Agriculture clearly continues to cause the regime great concern. Chou En-lai reportedlyroup of businessmen in late June that another bad crop is expected this year. (Stateong Kong,) With some three months still left of the growing season, however, the regime almost certainly does not know what the annual harvest will be, but the remark reflects apprehension that it may be bad. Official weather releases have emphasized bad weather, not only in the North but in some rice areas to the South and Southwest. Independent weather data bears these out to some extent, but it is unclear whether the regime'scan be taken at face value.

The food situation on the mainland remains serious, and prospects for the immediate future hold little promise of significant improvement. Ration levels remain barely adequate to .maintain strength if not health. Peiping's earlier hopes for making some recoveryood early crop appear to have been dashed, certainly in the North. Conditions inand Southern China may ease, however, with the first rice crop beginning to reach the markets there. If later harvests are not at least normal to good, the regime will continue in the gripelentless cycle of substandard rations, reduced energy among the population, loweron the farm and in the factory, and less chance in turn of any marked improvement in rations.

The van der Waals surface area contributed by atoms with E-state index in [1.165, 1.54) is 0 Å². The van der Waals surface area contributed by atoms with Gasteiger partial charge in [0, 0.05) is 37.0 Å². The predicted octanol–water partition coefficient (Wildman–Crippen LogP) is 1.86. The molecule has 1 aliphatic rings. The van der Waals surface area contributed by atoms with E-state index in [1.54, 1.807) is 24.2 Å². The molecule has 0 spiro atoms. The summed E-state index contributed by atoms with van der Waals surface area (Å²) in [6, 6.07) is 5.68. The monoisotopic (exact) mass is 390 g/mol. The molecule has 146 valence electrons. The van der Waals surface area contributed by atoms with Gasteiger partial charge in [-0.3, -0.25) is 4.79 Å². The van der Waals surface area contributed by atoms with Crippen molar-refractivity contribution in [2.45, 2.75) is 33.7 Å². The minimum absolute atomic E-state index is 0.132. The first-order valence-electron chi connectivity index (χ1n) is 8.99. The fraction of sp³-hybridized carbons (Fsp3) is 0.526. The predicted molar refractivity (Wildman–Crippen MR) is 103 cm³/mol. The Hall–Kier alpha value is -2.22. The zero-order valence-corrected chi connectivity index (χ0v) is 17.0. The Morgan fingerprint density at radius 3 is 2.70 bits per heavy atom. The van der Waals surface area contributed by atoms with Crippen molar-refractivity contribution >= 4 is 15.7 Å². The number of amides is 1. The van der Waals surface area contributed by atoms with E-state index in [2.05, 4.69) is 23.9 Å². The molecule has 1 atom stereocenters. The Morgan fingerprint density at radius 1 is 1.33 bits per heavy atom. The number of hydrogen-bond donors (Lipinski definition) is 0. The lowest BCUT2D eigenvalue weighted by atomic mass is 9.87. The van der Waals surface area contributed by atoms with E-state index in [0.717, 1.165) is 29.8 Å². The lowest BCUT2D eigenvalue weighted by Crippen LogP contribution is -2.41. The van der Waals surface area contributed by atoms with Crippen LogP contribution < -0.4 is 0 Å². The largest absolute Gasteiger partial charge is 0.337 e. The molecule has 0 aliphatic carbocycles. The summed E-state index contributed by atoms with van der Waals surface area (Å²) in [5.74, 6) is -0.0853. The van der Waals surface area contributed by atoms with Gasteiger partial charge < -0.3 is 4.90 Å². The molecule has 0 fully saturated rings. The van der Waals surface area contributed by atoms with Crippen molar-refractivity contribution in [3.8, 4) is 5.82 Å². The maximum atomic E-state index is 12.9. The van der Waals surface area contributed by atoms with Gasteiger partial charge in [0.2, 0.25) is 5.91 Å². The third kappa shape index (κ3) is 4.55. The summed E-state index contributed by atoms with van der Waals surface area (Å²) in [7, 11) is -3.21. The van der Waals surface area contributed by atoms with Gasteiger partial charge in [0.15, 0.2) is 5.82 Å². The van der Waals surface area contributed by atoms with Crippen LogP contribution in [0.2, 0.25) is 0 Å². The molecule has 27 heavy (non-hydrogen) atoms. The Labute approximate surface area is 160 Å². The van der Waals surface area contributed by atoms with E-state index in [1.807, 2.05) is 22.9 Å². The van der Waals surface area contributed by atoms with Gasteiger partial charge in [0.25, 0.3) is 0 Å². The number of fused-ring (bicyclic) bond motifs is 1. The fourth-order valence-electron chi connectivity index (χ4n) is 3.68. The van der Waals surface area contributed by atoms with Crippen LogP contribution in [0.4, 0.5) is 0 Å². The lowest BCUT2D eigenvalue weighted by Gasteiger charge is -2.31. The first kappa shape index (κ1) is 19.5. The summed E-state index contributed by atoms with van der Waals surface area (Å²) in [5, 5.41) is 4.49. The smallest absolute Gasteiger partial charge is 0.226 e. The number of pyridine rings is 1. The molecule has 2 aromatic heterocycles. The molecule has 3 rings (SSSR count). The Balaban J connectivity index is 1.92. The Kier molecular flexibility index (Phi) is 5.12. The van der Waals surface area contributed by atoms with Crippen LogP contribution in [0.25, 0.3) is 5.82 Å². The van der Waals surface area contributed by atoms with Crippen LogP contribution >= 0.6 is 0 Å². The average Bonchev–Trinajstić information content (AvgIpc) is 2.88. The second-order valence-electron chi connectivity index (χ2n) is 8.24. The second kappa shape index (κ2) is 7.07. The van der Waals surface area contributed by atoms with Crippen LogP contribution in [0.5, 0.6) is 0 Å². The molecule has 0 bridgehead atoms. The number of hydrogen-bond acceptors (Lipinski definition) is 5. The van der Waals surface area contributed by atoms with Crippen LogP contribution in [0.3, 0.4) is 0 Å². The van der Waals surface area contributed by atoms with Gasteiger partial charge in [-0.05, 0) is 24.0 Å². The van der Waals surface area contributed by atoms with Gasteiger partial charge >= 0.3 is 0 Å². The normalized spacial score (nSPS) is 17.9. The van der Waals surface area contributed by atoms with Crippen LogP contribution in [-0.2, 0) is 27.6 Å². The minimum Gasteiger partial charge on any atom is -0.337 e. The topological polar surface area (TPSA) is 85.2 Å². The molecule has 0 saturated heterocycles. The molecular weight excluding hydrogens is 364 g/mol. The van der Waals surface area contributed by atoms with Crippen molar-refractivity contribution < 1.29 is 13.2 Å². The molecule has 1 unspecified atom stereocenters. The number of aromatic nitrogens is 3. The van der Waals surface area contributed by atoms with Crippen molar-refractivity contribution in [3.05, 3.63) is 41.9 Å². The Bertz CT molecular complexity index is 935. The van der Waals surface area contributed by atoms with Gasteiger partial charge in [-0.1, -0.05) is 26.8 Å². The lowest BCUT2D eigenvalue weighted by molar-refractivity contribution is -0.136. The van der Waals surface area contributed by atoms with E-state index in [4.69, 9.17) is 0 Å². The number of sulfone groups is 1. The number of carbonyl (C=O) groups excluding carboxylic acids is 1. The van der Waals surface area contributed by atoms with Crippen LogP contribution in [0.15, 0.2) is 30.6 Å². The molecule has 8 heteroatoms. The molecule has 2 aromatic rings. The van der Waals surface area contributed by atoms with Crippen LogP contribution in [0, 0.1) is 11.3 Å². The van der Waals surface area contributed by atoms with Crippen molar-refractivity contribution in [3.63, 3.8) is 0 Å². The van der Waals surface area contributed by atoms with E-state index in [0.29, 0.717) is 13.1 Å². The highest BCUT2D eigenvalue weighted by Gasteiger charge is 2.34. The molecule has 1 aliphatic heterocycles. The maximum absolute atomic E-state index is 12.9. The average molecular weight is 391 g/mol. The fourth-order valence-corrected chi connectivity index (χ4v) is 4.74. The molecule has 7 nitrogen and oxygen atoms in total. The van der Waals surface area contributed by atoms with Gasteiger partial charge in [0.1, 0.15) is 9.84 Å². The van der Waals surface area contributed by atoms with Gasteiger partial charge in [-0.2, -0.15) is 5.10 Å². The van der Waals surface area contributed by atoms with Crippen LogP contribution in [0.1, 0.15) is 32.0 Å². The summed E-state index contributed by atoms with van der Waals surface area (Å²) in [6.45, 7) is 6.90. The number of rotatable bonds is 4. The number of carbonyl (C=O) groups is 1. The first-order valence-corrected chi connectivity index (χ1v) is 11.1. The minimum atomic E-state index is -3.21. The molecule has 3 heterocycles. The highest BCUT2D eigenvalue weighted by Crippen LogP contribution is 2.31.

North Vietnam

North Vietnam experienced serious food shortages in the spring1 in the wakeoor harvest the previous year. One observer in Hanoi reported in late May having seeneven schoolon the street fromand Ho Chi Minh himself reportedly apologised to thecorps for having to endure shortages. (State,5) The shortages early this year were due primarily to bad weather affecting last year's crop, but stepped-up socialization drives in the rural areas contributed to the shortfalls. Prolonged drought damaged last year's springand floods and insects affected the fall harvest,food production toercent below the level of theyear.

Por capita consumption of food in North Vietnam this spring was estimated to bo the lowestith per capita food availability considerably below prewar levels. The food situation is normally tight during the spring months, when stocks from the previous year are running low and the next harvest not yet in. The shortages this spring areto have boon much more serious than usual, however. The North Vietnamese government' admitted the seriousness of the situationommunique published onay, the state of agriculture and admitting that Insufficient attention had been given to the food problem, tho communique sought to enlist popular cooperation by promising the peasants they could retain or sell privately tho grain produced in ox-cons of government quotas.

The crisis appears to have been weathered, however, and prospocts for this year's harvest arc good. Hanoi has expressed optimism, and there have been no reports of bad woather thus far. This year's early harvest is believed to have beenbetter than last year's, and acreage of summer crops has beenthan doubled for corn and sweet If normal to good woather conditions prevail, total grain production1 mayillion tons, as good as the previous record set9 and well above last year's 4